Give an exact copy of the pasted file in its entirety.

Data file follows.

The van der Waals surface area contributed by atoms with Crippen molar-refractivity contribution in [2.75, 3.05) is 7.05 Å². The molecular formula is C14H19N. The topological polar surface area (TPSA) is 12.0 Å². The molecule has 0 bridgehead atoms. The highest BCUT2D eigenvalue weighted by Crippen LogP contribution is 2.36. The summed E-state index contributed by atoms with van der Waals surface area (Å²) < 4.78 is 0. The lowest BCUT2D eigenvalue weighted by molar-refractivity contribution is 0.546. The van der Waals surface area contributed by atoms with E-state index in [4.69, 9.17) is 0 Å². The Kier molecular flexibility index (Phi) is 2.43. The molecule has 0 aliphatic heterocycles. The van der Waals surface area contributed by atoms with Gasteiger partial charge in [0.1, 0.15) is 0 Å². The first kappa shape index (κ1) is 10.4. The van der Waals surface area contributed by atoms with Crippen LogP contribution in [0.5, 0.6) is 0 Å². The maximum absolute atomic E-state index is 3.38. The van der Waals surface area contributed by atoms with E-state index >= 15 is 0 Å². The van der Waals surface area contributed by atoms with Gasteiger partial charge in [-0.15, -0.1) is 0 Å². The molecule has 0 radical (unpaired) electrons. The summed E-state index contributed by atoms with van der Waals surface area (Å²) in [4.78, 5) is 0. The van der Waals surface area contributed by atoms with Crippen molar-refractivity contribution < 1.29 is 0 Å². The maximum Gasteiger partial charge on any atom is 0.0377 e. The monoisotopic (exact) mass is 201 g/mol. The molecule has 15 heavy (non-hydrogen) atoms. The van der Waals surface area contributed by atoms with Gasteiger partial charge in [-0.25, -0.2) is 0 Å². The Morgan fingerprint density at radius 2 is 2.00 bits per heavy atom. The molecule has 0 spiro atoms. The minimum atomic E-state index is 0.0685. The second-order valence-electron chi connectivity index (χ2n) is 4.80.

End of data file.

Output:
The van der Waals surface area contributed by atoms with Crippen molar-refractivity contribution in [2.75, 3.05) is 7.05 Å². The molecular formula is C14H19N. The topological polar surface area (TPSA) is 12.0 Å². The molecule has 0 bridgehead atoms. The highest BCUT2D eigenvalue weighted by Crippen LogP contribution is 2.36. The summed E-state index contributed by atoms with van der Waals surface area (Å²) < 4.78 is 0. The lowest BCUT2D eigenvalue weighted by molar-refractivity contribution is 0.546. The van der Waals surface area contributed by atoms with E-state index in [4.69, 9.17) is 0 Å². The Kier molecular flexibility index (Phi) is 2.43. The molecule has 0 aliphatic heterocycles. The van der Waals surface area contributed by atoms with Gasteiger partial charge in [0.1, 0.15) is 0 Å². The first kappa shape index (κ1) is 10.4. The van der Waals surface area contributed by atoms with Crippen LogP contribution in [0.5, 0.6) is 0 Å². The maximum absolute atomic E-state index is 3.38. The van der Waals surface area contributed by atoms with E-state index >= 15 is 0 Å². The van der Waals surface area contributed by atoms with Gasteiger partial charge in [-0.15, -0.1) is 0 Å². The molecule has 0 radical (unpaired) electrons. The summed E-state index contributed by atoms with van der Waals surface area (Å²) in [4.78, 5) is 0. The van der Waals surface area contributed by atoms with Crippen molar-refractivity contribution < 1.29 is 0 Å². The maximum Gasteiger partial charge on any atom is 0.0377 e. The monoisotopic (exact) mass is 201 g/mol. The molecule has 15 heavy (non-hydrogen) atoms. The van der Waals surface area contributed by atoms with Gasteiger partial charge in [-0.25, -0.2) is 0 Å². The Morgan fingerprint density at radius 2 is 2.00 bits per heavy atom. The molecule has 0 spiro atoms. The minimum atomic E-state index is 0.0685. The second-order valence-electron chi connectivity index (χ2n) is 4.80.